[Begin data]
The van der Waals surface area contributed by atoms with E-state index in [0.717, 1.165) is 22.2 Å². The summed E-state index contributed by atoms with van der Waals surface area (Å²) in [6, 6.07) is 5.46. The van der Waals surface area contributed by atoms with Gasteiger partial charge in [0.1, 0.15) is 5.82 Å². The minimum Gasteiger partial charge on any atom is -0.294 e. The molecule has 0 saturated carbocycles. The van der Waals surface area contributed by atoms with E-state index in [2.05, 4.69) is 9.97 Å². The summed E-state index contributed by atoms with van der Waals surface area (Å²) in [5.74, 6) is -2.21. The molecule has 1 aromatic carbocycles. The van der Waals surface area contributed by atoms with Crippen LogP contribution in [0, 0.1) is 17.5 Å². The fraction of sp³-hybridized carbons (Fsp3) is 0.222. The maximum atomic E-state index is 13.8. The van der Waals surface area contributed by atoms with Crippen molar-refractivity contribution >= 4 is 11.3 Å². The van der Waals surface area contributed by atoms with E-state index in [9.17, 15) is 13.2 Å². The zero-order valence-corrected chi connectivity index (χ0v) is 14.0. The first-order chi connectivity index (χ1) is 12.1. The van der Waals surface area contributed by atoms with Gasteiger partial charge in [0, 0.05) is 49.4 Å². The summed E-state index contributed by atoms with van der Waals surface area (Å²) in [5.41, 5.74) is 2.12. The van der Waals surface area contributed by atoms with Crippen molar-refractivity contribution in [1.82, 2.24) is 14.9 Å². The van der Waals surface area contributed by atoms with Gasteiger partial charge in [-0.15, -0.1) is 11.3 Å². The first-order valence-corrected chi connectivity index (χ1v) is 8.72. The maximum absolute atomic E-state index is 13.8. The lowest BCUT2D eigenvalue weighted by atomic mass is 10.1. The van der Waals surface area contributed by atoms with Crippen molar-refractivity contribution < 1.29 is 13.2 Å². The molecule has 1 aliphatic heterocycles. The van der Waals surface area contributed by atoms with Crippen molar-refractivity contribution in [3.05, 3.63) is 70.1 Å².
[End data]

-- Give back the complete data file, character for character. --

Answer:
The van der Waals surface area contributed by atoms with E-state index in [0.717, 1.165) is 22.2 Å². The summed E-state index contributed by atoms with van der Waals surface area (Å²) in [6, 6.07) is 5.46. The van der Waals surface area contributed by atoms with Gasteiger partial charge in [0.1, 0.15) is 5.82 Å². The minimum Gasteiger partial charge on any atom is -0.294 e. The molecule has 0 saturated carbocycles. The van der Waals surface area contributed by atoms with E-state index in [2.05, 4.69) is 9.97 Å². The summed E-state index contributed by atoms with van der Waals surface area (Å²) in [5.74, 6) is -2.21. The molecule has 1 aromatic carbocycles. The van der Waals surface area contributed by atoms with Crippen LogP contribution in [0, 0.1) is 17.5 Å². The fraction of sp³-hybridized carbons (Fsp3) is 0.222. The maximum atomic E-state index is 13.8. The van der Waals surface area contributed by atoms with Crippen molar-refractivity contribution >= 4 is 11.3 Å². The van der Waals surface area contributed by atoms with E-state index in [9.17, 15) is 13.2 Å². The zero-order valence-corrected chi connectivity index (χ0v) is 14.0. The first-order chi connectivity index (χ1) is 12.1. The van der Waals surface area contributed by atoms with Gasteiger partial charge in [0, 0.05) is 49.4 Å². The summed E-state index contributed by atoms with van der Waals surface area (Å²) in [5.41, 5.74) is 2.12. The van der Waals surface area contributed by atoms with Crippen molar-refractivity contribution in [1.82, 2.24) is 14.9 Å². The van der Waals surface area contributed by atoms with Gasteiger partial charge in [-0.15, -0.1) is 11.3 Å². The first-order valence-corrected chi connectivity index (χ1v) is 8.72. The maximum absolute atomic E-state index is 13.8. The lowest BCUT2D eigenvalue weighted by atomic mass is 10.1. The van der Waals surface area contributed by atoms with Crippen molar-refractivity contribution < 1.29 is 13.2 Å². The molecule has 1 aliphatic heterocycles. The van der Waals surface area contributed by atoms with Crippen molar-refractivity contribution in [3.05, 3.63) is 70.1 Å².